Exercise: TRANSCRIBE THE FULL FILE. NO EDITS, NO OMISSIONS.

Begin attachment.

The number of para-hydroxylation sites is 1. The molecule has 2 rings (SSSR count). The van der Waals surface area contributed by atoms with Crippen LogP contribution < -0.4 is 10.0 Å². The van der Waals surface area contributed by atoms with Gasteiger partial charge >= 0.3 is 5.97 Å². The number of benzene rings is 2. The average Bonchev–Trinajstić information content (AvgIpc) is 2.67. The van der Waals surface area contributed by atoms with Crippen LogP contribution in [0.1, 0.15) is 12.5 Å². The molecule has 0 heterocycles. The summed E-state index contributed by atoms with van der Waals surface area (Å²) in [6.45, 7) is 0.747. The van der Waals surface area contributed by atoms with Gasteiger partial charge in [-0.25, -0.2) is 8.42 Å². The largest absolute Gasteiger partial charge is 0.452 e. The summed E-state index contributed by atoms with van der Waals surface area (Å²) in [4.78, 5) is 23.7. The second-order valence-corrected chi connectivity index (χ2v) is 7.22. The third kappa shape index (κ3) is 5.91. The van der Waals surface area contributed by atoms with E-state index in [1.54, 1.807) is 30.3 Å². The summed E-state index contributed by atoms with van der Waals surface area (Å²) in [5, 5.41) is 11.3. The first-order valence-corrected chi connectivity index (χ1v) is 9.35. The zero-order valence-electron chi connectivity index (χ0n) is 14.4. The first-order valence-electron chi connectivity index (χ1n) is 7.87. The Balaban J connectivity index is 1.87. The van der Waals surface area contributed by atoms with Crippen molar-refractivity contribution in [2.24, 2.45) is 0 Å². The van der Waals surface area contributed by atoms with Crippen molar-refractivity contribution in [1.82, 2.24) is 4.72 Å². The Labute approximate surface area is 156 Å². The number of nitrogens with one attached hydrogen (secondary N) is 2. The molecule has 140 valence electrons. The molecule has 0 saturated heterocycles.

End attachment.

The number of para-hydroxylation sites is 1. The molecule has 2 rings (SSSR count). The van der Waals surface area contributed by atoms with Crippen LogP contribution < -0.4 is 10.0 Å². The van der Waals surface area contributed by atoms with Gasteiger partial charge >= 0.3 is 5.97 Å². The number of benzene rings is 2. The average Bonchev–Trinajstić information content (AvgIpc) is 2.67. The van der Waals surface area contributed by atoms with Crippen LogP contribution in [0.1, 0.15) is 12.5 Å². The molecule has 0 heterocycles. The summed E-state index contributed by atoms with van der Waals surface area (Å²) in [6.45, 7) is 0.747. The van der Waals surface area contributed by atoms with Gasteiger partial charge in [-0.25, -0.2) is 8.42 Å². The largest absolute Gasteiger partial charge is 0.452 e. The summed E-state index contributed by atoms with van der Waals surface area (Å²) in [4.78, 5) is 23.7. The second-order valence-corrected chi connectivity index (χ2v) is 7.22. The third kappa shape index (κ3) is 5.91. The van der Waals surface area contributed by atoms with E-state index in [1.54, 1.807) is 30.3 Å². The summed E-state index contributed by atoms with van der Waals surface area (Å²) in [5, 5.41) is 11.3. The first-order valence-corrected chi connectivity index (χ1v) is 9.35. The zero-order valence-electron chi connectivity index (χ0n) is 14.4. The first-order valence-electron chi connectivity index (χ1n) is 7.87. The Balaban J connectivity index is 1.87. The van der Waals surface area contributed by atoms with Crippen molar-refractivity contribution in [2.24, 2.45) is 0 Å². The van der Waals surface area contributed by atoms with Crippen molar-refractivity contribution in [1.82, 2.24) is 4.72 Å². The Labute approximate surface area is 156 Å². The number of nitrogens with one attached hydrogen (secondary N) is 2. The molecule has 140 valence electrons. The molecule has 0 saturated heterocycles.